FCW Lawyers

Accord 2.0 kicked off by Federal Government

Share

Accord 2.0 Kicked off by Federal Government

28 May 2020

The recent casuals case of Workpac has added momentum to a national meeting of IR Stakeholders, sponsored by the Federal Government, to simplify and make more flexible our IR system. The two definite changes which will be agreed, I suspect, are:

  1. Protection of long term casuals – having the benefits of permanent employee and access to mortgages etc. The WorkPac decision must be legislatively addressed and
  2. Change from the BOOT test to the old Workplace Relations Act 1996 ‘no disadvantage test’. This would massively speed up EA approvals and make EA’s much easier to negotiate.

Sadly, my fears are it will become captive to the extremes of left and right ideology and lead to a political division, at a  time when we need cohesion. If we just get the two changes above and not silly changes like reducing the approval time of EA’s (which almost no one has used or will use because of the damage it causes to relationships) it will be a great result.

 

First Stand Down Case decided on the Pandemic – not a win for the Union movement

In the first case of a concluded FWC arbitration on the impact of the pandemic, employers come out the winners.

A cruise line operator stood down a multi-function marine operator when Government Regulation meant it was unable to operate cruises. His role included maintenance, management and business sustainability work. His work had not stopped but was impacted by the stoppage of work the business could do – running cruises. The case, Marson v Coral Princess Cruises, examined what was a stoppage of work and limited it to a business activity not the business as a whole. This is a significant departure from the Union orthodoxy that says for a stoppage under s.524 to occur, the business has to stop operating.

It then looked at the concept of ‘useful work’, with the FWC holding that doesn’t mean any work but there needs to be a clear examination of the economic consequences on the employer-it is balancing fairness. It is not that the employees would be idle (that is an extreme version) but whether it would create a net benefit for the employer. What permits an examination of useful work is the employer using a good faith method of determining useful work. Failure to assess and determine useful work would be fatal. It is worth remembering the onus is on the employer to prove the three elements on stand down; stoppage, stoppage not caused by the employer and no useful work.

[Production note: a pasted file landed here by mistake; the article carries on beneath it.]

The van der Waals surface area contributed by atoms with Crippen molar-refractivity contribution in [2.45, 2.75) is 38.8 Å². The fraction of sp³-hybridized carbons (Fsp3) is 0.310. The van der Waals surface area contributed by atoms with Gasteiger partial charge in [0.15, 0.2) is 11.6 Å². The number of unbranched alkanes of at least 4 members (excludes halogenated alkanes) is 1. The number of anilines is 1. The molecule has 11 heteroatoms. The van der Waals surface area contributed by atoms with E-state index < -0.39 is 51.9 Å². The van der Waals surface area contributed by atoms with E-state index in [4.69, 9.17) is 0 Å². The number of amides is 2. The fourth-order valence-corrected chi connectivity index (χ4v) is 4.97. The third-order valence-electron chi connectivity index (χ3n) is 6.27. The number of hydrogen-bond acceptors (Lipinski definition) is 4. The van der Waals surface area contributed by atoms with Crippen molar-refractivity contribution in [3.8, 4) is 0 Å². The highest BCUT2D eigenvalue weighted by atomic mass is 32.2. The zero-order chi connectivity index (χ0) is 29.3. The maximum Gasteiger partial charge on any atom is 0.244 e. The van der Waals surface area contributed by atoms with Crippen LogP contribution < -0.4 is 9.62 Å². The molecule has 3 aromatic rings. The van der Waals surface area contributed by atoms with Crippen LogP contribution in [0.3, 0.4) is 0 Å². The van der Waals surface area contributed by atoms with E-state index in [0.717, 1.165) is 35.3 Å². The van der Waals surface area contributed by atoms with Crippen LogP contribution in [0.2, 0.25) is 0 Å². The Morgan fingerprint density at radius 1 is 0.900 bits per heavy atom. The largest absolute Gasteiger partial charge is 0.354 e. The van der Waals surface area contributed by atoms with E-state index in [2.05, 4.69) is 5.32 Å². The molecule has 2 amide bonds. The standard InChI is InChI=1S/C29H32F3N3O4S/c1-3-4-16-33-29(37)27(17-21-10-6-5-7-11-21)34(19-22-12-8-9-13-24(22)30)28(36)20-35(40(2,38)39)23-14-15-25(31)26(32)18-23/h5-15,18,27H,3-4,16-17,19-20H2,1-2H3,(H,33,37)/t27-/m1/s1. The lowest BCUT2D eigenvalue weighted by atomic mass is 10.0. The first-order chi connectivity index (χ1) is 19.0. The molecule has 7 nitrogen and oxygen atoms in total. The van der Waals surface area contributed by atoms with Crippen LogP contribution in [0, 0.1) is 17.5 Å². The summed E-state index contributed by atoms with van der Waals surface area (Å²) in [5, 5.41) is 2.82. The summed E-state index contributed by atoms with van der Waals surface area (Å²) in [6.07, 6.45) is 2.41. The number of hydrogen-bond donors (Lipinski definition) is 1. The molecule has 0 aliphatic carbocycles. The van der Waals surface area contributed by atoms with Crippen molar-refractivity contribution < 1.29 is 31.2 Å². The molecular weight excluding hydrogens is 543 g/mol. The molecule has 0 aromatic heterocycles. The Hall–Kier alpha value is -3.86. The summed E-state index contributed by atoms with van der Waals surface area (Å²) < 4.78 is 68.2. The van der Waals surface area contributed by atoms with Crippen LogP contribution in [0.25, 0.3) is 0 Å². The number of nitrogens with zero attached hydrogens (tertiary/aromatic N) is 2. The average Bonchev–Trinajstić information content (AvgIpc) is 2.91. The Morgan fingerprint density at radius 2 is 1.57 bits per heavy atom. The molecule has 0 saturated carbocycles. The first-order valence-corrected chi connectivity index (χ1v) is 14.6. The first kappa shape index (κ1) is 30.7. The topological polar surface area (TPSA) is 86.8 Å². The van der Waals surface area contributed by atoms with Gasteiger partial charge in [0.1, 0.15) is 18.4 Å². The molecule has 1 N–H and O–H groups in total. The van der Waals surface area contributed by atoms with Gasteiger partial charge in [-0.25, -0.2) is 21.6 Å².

Lessons

  1. Focus on what activity has been stopped by government regulation or an apprproiate risk assessment
  2. Use a skills/Job matrix to look at what work is useful in light of the stoppage of activity

 

What happens when HR don’t understand Workers’ Compensation RTW and Psychological Health

In Ms Anne Pilbrow [2020] FCW 2458, a HR department was criticised by the Commissioner for its lack of involvement in the return to work of an employee (Ms Pilbrow) following her injury and its failure to adequately address Ms Pilbrow’s complaints about her manager (Ms Edmondson).

Ms Pilbrow’s complaint was that Ms Edmondson did not carry out any form of consultative process around her return to work, did not offer light duties and engaged in bullying behaviour by berating her about her work.

The Commissioner found Ms Edmondson’s conduct and communication with Ms Pilbrow should have been better but did not amount to bullying. The bullying order failed but there is little doubt the behaviour would ground a psychological claim in workers’ compensation-a much more dangerous outcome. The Commissioner’s criticism would mean such a claim would be accepted.

Lessons:

  1. Each organisation should have a designated Return To Work Coordinator. Prior to any return to work, the coordinator should speak with the concerned employee to determine what adjustments may be required to ensure the workplace is safe on their return;
  2. HR must act immediately on receiving a complaint of bullying, harassment or discrimination. In this case, HR should have temporarily relocated Ms Pilbrow away from Ms Edmondson and investigated and
  3. A skilled intervention by a facilitator would have probably resolved this issue and made the employees both feel safe.

Have a question or need advice?

Our team is available to clarify any questions you have and provide the right advice for your business and workforce. Please contact Andrew Douglas at andrew.douglas@fcwlawyers.com.au or on 0488 151 503.

Stay updated through our Friday Workplace Briefing Webinars

Every Friday at 10:30am, join our free webinar and stay updated on the critical news and developments that affect your workplace. We’ll keep it simple, pragmatic and to 30 minutes. Watch, listen and interact with us, as we address the pressing topics and questions that impact your business and people. We are here to help and look forward having you with us.